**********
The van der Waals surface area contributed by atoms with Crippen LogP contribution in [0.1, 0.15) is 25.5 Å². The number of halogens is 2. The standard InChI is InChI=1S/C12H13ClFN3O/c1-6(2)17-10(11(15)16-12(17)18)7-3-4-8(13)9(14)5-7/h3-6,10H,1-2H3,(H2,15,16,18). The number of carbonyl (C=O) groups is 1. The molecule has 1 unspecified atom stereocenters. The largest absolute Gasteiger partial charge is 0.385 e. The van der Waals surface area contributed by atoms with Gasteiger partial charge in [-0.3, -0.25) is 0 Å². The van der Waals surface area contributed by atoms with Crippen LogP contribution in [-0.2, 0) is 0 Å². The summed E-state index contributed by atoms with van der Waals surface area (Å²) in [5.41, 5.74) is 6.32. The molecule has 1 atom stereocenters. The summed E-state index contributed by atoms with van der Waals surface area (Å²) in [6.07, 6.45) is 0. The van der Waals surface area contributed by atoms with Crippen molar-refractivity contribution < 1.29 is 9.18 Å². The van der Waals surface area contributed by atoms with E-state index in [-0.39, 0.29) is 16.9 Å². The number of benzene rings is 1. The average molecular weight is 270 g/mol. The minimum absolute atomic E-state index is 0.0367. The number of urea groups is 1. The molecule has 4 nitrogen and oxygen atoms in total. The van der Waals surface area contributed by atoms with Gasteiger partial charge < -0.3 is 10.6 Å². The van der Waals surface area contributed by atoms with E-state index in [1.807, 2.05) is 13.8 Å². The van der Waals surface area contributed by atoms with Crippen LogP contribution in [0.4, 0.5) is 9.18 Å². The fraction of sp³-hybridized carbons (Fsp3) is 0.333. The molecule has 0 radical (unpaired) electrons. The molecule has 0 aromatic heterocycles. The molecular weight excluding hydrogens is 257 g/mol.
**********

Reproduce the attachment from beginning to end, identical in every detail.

The van der Waals surface area contributed by atoms with Crippen LogP contribution in [0.1, 0.15) is 25.5 Å². The number of halogens is 2. The standard InChI is InChI=1S/C12H13ClFN3O/c1-6(2)17-10(11(15)16-12(17)18)7-3-4-8(13)9(14)5-7/h3-6,10H,1-2H3,(H2,15,16,18). The number of carbonyl (C=O) groups is 1. The molecule has 1 unspecified atom stereocenters. The largest absolute Gasteiger partial charge is 0.385 e. The van der Waals surface area contributed by atoms with Gasteiger partial charge in [-0.3, -0.25) is 0 Å². The van der Waals surface area contributed by atoms with Crippen LogP contribution in [-0.2, 0) is 0 Å². The summed E-state index contributed by atoms with van der Waals surface area (Å²) in [5.41, 5.74) is 6.32. The molecule has 1 atom stereocenters. The summed E-state index contributed by atoms with van der Waals surface area (Å²) in [6.07, 6.45) is 0. The van der Waals surface area contributed by atoms with Crippen molar-refractivity contribution < 1.29 is 9.18 Å². The van der Waals surface area contributed by atoms with E-state index in [-0.39, 0.29) is 16.9 Å². The number of benzene rings is 1. The average molecular weight is 270 g/mol. The minimum absolute atomic E-state index is 0.0367. The number of urea groups is 1. The molecule has 4 nitrogen and oxygen atoms in total. The van der Waals surface area contributed by atoms with Gasteiger partial charge < -0.3 is 10.6 Å². The van der Waals surface area contributed by atoms with E-state index in [1.807, 2.05) is 13.8 Å². The van der Waals surface area contributed by atoms with Crippen LogP contribution in [0.4, 0.5) is 9.18 Å². The fraction of sp³-hybridized carbons (Fsp3) is 0.333. The molecule has 0 radical (unpaired) electrons. The molecule has 0 aromatic heterocycles. The molecular weight excluding hydrogens is 257 g/mol.